Midfacial Combined Oral and Facial Defects

Large combination defects of the oral cavity and the external face create a challenge for the patient and the maxillofacial prosthodontist. Many of these patients previously have had numerous minor surgical removals and have had these tumors over a long period of time. In addition, when the integrity of the oral cavity has been compromised, food and air escape during swallowing, speech often is unintelligible, and saliva control is difficult52 (Figures 20-15 and 20-16).

Many facial defects currently are reconstructed with a combination of microvascular free flaps, tissue expanders, and the use of a maxillofacial prosthesis. The microvascular surgeon can incorporate techniques that create concavities that allow a facial prosthesis to maintain as much normal anatomy as possible in replacing the lost orbital contents, nasal structures, or auricular components (Figure 20-17).

Percutaneous osseointegrated implants placed in the superior or lateral orbital rim, inferior base of nasal bones and temporal bone are acceptable treatment modalities.53,54 Even in irradiated tissue beds, properly placed osseoimplants have been shown to be successful in many studies with 5-year follow-up.55 Consideration of tumor prognosis is an important factor in this patient population for selection of osseointegrated implant placement.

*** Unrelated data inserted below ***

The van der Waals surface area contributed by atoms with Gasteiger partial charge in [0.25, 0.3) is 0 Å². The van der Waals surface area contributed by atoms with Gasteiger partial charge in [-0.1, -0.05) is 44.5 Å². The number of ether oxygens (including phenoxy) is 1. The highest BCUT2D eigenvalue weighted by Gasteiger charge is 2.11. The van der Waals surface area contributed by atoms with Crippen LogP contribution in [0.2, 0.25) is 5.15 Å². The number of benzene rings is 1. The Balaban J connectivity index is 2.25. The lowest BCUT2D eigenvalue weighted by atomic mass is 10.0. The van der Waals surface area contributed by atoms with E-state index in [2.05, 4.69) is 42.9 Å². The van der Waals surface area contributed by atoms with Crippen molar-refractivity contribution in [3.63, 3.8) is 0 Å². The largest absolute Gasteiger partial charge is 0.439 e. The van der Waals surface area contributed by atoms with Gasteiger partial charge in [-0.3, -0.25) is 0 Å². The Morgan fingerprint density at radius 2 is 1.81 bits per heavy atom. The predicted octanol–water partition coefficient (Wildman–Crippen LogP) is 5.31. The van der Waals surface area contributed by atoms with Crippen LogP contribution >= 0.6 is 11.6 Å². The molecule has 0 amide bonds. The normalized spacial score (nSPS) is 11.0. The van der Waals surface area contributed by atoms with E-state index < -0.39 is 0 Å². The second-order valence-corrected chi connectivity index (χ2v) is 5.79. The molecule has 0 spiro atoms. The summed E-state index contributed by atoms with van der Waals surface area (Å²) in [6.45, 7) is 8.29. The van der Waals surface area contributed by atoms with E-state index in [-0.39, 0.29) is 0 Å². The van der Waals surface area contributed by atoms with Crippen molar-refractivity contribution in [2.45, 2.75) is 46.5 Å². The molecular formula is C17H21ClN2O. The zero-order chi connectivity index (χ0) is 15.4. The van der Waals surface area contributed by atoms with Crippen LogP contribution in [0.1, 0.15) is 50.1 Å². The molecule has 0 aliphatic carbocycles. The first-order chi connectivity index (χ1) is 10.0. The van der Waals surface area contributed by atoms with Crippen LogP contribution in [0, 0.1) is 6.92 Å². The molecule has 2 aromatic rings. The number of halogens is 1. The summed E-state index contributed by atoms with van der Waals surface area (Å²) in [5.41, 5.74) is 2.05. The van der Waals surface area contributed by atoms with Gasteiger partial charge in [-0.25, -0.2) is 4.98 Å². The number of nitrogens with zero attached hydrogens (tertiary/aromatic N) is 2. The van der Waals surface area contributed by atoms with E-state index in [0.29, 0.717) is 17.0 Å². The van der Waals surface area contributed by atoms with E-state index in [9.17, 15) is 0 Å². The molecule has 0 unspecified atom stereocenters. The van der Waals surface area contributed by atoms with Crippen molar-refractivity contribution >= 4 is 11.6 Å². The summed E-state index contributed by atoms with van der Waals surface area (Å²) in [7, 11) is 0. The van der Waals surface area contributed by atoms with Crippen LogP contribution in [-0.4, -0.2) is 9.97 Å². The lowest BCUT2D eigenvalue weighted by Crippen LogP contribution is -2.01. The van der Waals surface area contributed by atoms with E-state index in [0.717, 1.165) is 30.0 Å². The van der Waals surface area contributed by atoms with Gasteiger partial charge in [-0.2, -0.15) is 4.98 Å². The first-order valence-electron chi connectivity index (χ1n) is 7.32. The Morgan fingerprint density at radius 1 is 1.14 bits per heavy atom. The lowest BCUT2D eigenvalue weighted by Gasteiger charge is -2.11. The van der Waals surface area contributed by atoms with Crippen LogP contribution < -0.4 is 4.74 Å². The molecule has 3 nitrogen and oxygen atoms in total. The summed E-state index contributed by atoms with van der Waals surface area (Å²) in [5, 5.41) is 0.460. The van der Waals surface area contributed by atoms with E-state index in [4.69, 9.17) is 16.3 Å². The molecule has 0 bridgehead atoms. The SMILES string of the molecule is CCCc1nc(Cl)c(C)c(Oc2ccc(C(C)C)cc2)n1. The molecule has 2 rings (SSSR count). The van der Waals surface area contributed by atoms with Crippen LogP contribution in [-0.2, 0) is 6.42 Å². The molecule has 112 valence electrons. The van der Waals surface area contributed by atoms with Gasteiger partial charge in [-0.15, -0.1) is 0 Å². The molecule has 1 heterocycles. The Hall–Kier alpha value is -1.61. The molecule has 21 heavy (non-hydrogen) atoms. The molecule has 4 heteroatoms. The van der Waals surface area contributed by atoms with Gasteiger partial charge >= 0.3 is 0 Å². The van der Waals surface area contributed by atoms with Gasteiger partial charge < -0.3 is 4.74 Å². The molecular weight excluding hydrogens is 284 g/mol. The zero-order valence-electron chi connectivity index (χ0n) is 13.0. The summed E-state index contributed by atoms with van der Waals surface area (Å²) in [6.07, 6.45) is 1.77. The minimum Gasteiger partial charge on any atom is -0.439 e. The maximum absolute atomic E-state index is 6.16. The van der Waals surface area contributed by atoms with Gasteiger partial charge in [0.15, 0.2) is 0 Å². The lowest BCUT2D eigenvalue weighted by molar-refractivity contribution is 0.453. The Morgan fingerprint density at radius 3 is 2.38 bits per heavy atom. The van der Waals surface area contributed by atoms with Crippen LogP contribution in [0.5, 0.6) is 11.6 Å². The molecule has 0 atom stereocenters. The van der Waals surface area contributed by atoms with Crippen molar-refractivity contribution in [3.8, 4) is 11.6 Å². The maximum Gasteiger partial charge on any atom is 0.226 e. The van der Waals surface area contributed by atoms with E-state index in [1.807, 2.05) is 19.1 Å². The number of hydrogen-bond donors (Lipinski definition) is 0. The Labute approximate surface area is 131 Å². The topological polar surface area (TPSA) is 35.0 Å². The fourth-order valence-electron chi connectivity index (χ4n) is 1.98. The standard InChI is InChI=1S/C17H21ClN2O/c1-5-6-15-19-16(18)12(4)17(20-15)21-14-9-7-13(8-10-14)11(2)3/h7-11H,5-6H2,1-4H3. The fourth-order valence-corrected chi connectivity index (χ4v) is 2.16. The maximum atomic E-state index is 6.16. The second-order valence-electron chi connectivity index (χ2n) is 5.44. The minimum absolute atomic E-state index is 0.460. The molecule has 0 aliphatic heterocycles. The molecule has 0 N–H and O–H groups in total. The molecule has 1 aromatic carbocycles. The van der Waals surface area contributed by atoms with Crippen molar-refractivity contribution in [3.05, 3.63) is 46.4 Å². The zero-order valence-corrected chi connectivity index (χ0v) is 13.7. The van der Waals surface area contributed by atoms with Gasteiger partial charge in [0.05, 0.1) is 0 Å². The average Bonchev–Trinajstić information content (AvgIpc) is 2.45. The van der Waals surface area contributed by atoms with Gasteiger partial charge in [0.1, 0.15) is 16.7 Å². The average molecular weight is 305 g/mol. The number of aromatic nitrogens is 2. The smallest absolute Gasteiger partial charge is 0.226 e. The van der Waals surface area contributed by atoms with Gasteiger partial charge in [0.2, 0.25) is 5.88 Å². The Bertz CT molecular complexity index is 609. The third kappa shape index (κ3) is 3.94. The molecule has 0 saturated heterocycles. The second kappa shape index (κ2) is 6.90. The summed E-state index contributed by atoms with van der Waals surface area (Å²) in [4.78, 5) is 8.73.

In the absence of osseointegrated implants, conventional retention of facial prostheses usually relies on skin adhesives. They are placed daily on the inner surface of the prosthesis and on the skin margins. Currently, silicone materials usually last up to 2 years if maintained properly, and if the skin margins are cleansed daily.

Patients requiring facial prostheses are recalled by the maxillofacial prosthodontist approximately every 6 months. Additional tinting can be applied, and hygiene instructions are reinforced at this time.

Figure 20-15. A, Total rhinectomy and anterior maxillectomy with obturator with magnet retention and cranial osseoimplant Hader Bar. B, Midfacial appliance with magnets and connecting clip bar attachments. C, Midfacial appliance in place.

A duplicate prosthesis is usually fabricated with the same mold so that, if deterioration or color wear occurs, the second prosthesis can be tinted easily for patient satisfaction.

Quality of life issues can be addressed adequately with well-informed patients and their families during and after fabrication of facial prosthe-ses. A comfortable, well-fitting and esthetic facial prosthesis will help restore a patient's self-image and allow them to return to society without loss of dignity.56,57

Figure 20-15. A, Total rhinectomy and anterior maxillectomy with obturator with magnet retention and cranial osseoimplant Hader Bar. B, Midfacial appliance with magnets and connecting clip bar attachments. C, Midfacial appliance in place.

Figure 20-16. A, Combined forehead and myomusculocutaneous flap reconstruction for a large resection of basosquamous cell carcinoma of the face. B, Silicone combined orbital-nasal cheek facial appliance.
Figure 20-17. A, Rectus abdominis free flap reconstruction for squamous cell carcinoma of cheek and nasal cavity. B, Silicone midfacial prosthesis post-microvascular reconstruction.

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